James Blackman was in a quarterback competition for a third straight season. And he will start for Florida State in the 2020 season opener under his fourth head coach.
Coach Mike Norvell announced Tuesday morning that the redshirt junior will be the Seminoles’ starter against Georgia Tech on Sept. 12.
“I think James has had an extraordinary camp, really pleased with the growth and development that I’ve seen from him in all aspects on the field,” Norvell said. “Doing a really good job of taking care of the football. … He’s got all the skills and traits that are necessary to be a very successful quarterback.”
In his FSU career, which includes 23 starts, Blackman has thrown for 5,079 yards, 41 touchdowns and 23 interceptions. The criticisms of Blackman have been his emotions and decision-making, often under duress, as well as a high rate of interceptions. Playing behind a porous offensive line, Blackman has often had little time to make reads but, when he has time, has fared well.
Blackman feels he has done a better job limiting turnovers in the spring and preseason camp. But he also sees an improved mindset in how he responds to plays and keeps a more calm focus on the next play.
“The main thing that coach Norvell hit on every day is just responding,” Blackman said. “I feel like I’ve gotten better with just responding, understanding the situation, knowing that every play is it’s own play. Just taking what happens first play and just move on to the next play. Can’t control what happens last play, you have to be ready for the next one. I just control what I can control and just produce on every play and try to execute at a high level.”
Norvell acknowledged Blackman must keep his emotions in check. He can’t get hung up on the negative plays, whether it’s an incompletion or turnover. Keeping calm and making the most of each play that’s in front of the FSU offense is critical.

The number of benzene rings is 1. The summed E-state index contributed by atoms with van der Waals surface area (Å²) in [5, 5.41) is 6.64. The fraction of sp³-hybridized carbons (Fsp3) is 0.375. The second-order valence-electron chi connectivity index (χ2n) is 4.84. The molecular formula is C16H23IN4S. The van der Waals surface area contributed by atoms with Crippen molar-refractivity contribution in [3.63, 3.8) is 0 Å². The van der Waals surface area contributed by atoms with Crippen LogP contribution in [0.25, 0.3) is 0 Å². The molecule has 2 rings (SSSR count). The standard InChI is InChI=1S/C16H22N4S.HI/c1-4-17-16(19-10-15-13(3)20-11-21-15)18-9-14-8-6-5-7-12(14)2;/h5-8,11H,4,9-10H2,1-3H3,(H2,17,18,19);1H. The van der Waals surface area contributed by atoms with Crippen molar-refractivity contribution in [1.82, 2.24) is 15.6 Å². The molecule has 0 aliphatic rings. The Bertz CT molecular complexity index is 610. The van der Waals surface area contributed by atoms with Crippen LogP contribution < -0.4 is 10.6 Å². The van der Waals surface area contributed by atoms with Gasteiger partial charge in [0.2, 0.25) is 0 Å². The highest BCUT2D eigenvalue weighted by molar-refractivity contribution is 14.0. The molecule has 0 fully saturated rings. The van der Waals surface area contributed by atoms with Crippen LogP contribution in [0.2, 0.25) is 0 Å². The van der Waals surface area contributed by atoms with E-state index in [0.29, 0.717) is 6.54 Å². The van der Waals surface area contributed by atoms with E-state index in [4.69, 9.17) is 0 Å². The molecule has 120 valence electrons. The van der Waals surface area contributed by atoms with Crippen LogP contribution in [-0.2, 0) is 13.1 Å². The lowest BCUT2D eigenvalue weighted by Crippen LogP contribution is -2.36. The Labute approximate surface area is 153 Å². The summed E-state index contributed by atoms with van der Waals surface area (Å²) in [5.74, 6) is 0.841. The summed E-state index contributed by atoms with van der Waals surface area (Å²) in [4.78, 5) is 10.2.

“One of the things I’ve emphasized to James is the response to every situation,” Norvell said. “Some things are not going to work out. There’s going to be a bad play that probably shows up in every game. But his response is what’s going to define him. That’s one of the things I’ve been most pleased with. James is an emotional player and I’m an emotional coach, and when we’re out there on the field, that’s what you want. You want guys who are passionate about playing and coaching this game. But when it comes to game day, it has to be controlled.”
Blackman won a four-man quarterback competition, which gradually was trimmed down to two as Chubba Purdy suffered a collarbone injury and Jordan Travis has missed an undisclosed amount of practice. Tate Rodemaker would likely be the No. 2 quarterback when FSU plays the Yellow Jackets.
In Blackman’s career, he has seen ups and downs through four head coaches – Jimbo Fisher, Willie Taggart, Odell Haggins and Mike Norvell. And he has tried to adapt with constant change among his play-callers, a group that includes Fisher, Randy Sanders, Taggart, Walt Bell, Kendal Briles and now the combination of Norvell and Kenny Dillingham.
In evaluating the quarterbacks, Dillingham said he saw a consistency in Blackman.
“At that position, consistency is the mark of a championship and he showed that throughout camp,” Dillingham said. “He showed a work ethic and intensity in every single rep whether that was in an individual drill or a team drill. He showed us that he can do those things. At the same time, it’s leadership ability on the field. His teammates love him, his teammates follow him, he has the respect of his teammates. So I think it was just a combination of a bunch of things that went into that decision.”